I like being the third wheel with my married friends. Maybe I need my “couple” fix because my parents are gone. Maybe it’s because the shock of being divorced sneaks up and sucker punches me around holidays. These are the days that I miss my family room with the floors that were never finished. If I really allow myself to think, I will miss my mom’s enchiladas.
Being a third wheel makes me feel like I am a part of something, privy to the intimate nuances that only couples familiar with one another can have. They laugh at inside jokes, and then explain to me and I laugh along, grateful to be welcomed at the cool kids’ table.
After what seems like days, I drive home, to a place where a little white pup is happy to see me, to healthy snacks for one and my closet full of sexy shoes. I tell myself that I’m satiated with the part of me that I’ve missed and failed at, by conversations about home improvement projects, a trip to Smart and Final, sitcom reruns. It’s my polar opposite. I spend time with my couple friends instead of becoming a couple myself. I talk to my best girlfriend, emptying out my head while we sit in our pajamas and I am vulnerable and safe. We listen to salsa music and remember all the dancing we used to do together every weekend with cute ex boyfriends. Her hubby mixes red vodka drinks in shiny martini glasses. She serves tasty homemade soup. I load the dishwasher.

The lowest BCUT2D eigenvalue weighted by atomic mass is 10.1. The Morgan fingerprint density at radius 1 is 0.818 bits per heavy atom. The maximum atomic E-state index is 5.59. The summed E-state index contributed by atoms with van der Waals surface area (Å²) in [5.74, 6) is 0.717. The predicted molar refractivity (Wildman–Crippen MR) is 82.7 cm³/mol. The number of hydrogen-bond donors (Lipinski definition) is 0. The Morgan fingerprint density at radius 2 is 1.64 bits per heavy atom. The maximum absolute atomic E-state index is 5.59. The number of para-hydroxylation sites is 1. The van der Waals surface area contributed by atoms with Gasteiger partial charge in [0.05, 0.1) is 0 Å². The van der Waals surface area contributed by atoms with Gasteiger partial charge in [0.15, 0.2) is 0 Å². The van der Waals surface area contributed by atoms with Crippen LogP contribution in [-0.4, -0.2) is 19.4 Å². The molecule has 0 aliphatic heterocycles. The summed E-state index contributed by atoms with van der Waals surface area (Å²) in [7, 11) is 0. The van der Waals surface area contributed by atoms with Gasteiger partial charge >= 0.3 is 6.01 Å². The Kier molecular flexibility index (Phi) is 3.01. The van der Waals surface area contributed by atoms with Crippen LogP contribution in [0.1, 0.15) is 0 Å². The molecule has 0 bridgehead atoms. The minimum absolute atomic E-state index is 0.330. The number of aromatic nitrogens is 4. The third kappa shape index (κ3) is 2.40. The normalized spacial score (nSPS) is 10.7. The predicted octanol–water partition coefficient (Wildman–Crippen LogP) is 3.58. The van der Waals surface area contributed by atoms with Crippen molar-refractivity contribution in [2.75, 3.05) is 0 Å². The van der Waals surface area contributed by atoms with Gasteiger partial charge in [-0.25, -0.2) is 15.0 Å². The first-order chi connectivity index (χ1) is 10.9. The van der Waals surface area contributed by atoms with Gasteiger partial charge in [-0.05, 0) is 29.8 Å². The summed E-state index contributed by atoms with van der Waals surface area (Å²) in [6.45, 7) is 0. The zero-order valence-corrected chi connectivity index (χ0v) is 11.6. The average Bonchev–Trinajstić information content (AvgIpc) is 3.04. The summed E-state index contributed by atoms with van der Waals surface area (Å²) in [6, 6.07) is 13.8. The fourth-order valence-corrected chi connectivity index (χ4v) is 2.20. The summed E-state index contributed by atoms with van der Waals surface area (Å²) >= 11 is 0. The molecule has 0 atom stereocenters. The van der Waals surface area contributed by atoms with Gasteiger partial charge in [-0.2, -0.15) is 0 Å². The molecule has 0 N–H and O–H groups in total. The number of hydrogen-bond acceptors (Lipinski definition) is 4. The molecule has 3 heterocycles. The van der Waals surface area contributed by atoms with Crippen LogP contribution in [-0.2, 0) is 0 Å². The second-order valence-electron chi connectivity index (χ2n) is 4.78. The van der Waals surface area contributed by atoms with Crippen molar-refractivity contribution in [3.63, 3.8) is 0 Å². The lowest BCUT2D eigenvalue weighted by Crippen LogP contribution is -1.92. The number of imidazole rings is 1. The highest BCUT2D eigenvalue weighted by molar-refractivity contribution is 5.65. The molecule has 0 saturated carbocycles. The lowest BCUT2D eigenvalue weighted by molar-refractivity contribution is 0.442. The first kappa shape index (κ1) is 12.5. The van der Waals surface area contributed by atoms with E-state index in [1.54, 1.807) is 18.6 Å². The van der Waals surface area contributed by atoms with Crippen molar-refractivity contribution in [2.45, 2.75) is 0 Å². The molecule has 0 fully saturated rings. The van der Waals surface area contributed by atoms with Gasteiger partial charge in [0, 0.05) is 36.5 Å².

Home. The ocean sparkles under the sun. Later the waves will be audible from across the street after dusk and I'll wear perfume. I’ll be taken to a dinner in a nice restaurant, the door opened for me, my chair pulled out. We will be mindful of good manners.
I see my coffee cup from before I left, almond milk curdled. Puppy is jumping for my attention. I need groceries but not until tomorrow. I look around and think to myself, “Now, where was I?”